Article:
Healthy living: Does it work? Or, Does Heredity Control Your Future?
The scientific evidence that supports the conclusion that healthy living through prevention, natural immunity, and the holistic medicine of natural health does indeed work in some areas of health and wellness is very suggestive of a strong benefit.
An editorial in JAMA [Rimm, 2004], however, did a great job of recapping the existing evidence to date on the wellness benefits of healthy living.
Prior studies have shown that "increases in chronic disease rates among migrants from traditional to Westernized cultures demonstrate that relatively swift changes in disease rates cannot be attributed solely to genetic differences between populations. Instead, they are likely due to differences in lifestyle, with dietary factors and physical activity the leading candidates." People are not victims of their DNA, but are rather architects of their own health future through epigenetics empowered by living a healthy lifestyle.
But does healthy living, changes in diet, and other lifestyle factors work even in the elderly? A JAMA study [Knoops, 2004] showed "that in European men and women aged 70 through 90 years adherence to a Mediterranean diet pattern, moderate alcohol consumption, nonsmoking status, and physical activity each were associated with a lower rate of all-cause mortality. Taken together, the combination was associated with a mortality rate of about one third that of those with none or only one of these protective factors. ... In this European study, only participants who remained free of chronic disease into their 70s and 80s were included for analysis. Even in this highly selected population, adherence to a healthful lifestyle prolonged life.""Although the results may seem simply too good to be true, given the 20-fold or more differences in coronary rates across countries, such results for dietary change are entirely plausible."
The Power of Healthy Living
An article in USA Today likewise commented on the health benefits of healthy living:
"Mortality rates were 65% lower among elderly people who combined a so-called Mediterranean diet with 30 minutes of daily exercise, moderate drinking and no tobacco use.
Although experts say there is no single Mediterranean diet, doctors say cuisines from these regions favor olive oil rather than butter and include lots of legumes, nuts, seeds, [whole-]grains, fish, vegetables and potatoes but little meat and dairy.
The study was conducted from 1988 to 2000 and led by researchers at Wageningen University in the Netherlands and other European universities. More than 2,300 healthy people ages 70 to 90 answered questions about their eating habits and activities. Researchers noted that the study suggests a strong association between healthy habits and longer life but offers no proof." [Szabo, 2004]
The same editorial in JAMA [Rimm, 2004] said that in another JAMA study[Esposito, 2004] a change in diet enabled real people to recover from Syndrome-X. Patients suffering from Syndrome-X were subjected to a "Mediterranean-style diet" that was compared to a "cardiac-prudent diet with fat intake less than 30%".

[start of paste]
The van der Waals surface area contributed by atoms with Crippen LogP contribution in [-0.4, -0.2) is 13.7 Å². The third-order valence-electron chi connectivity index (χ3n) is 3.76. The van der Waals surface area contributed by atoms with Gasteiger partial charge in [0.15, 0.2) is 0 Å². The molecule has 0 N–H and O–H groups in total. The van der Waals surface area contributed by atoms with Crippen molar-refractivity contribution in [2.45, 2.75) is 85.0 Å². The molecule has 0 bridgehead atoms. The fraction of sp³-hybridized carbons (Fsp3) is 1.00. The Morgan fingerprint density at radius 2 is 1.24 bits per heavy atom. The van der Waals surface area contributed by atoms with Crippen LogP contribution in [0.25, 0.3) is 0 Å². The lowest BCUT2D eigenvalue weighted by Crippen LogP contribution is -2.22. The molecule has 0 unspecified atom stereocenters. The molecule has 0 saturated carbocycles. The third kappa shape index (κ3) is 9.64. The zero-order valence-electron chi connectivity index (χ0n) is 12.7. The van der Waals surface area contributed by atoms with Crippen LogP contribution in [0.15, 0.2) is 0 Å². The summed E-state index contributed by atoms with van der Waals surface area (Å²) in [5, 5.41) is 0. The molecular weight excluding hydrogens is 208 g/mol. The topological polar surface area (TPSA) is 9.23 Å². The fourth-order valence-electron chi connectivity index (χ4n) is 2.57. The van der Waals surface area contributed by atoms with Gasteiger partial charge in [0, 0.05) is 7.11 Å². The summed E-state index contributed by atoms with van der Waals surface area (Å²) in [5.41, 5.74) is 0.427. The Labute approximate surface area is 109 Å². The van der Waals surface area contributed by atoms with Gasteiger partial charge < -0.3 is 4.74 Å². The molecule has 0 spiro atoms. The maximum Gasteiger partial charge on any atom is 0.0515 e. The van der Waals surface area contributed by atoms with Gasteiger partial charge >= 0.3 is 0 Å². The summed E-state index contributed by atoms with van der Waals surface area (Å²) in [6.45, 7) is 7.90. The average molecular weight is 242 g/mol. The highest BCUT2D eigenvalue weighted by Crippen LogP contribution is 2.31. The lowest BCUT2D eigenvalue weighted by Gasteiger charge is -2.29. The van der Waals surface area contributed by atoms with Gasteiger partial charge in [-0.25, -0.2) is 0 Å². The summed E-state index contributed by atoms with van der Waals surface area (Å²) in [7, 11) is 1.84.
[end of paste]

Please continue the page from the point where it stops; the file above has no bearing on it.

"Physical activity increased equally in both groups. After 2 years, body weight decreased more in the [Mediterranean-style diet] intervention group than in the control group, but even after controlling for weight loss, inflammatory markers and insulin resistance declined more in the intervention than in the control group, while endothelial function improved. Only 40 patients in the intervention group [out of the 90 who started the study] still had metabolic syndrome [i.e., Syndrome-X] after 2 years compared with 78 [out of 90] patients on the control diet. These results suggest a plausible mechanism for the beneficial effects of the Mediterranean diet."
"Growing evidence supports an independent link between these sedentary behaviors and risk of obesity, chronic disease, and mortality."
In conclusion: "Although understanding of the relation of lifestyle and health outcomes will continue to be refined, information available now is sufficient to take action. Knoop et al have identified a simple set of [Healthy] lifestyle practices that can reduce the mortality rate among elderly individuals by nearly two thirds."
Healthy living is all about what you eat, drink, and your level of physical activity. And, whether you regularly engage in behaviors that are well known to be bad for your health and wellness, such as smoking.
Lifestyle works for one thing because at least 40 plant-based dietary components, and phytochemicals have been identified that can turn genes on and off. These substances consist of things like amino acids, ginseng extract, the carotenoid lycopene, the component curcumin of turmeric spice, pomegranate juice, and fish oil.
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- Rimm EB, Stampfer MJ. Diet, lifestyle, and longevity--the next steps? JAMA. 2004 Sep 22;292(12):1490-2. PMID: 15383521 [Online]
- Knoops KTB, deGroot LCPGM, Kromhout D, et al. Mediterranean diet, lifestyle factors, and 10-year mortality in elderly European men and women: the HALE project. JAMA. 2004;292:1433-1439. [Online]
- Esposito K, Marfella R, Ciotola M, et al. Effect of a Mediterranean-style diet on endothelial dysfunction and markers of vascular inflammation in the metabolic syndrome: a randomized trial. JAMA. 2004;292:1440-1446. [Online]
- Liz Szabo, USA Today, We should all eat like a Mediterranean, 9/22/2004.
- Diet, nutrients, phytochemicals, and cancer metastasis suppressor genes.
Cancer Metastasis Rev. 2012 Jun 13. [Epub ahead of print]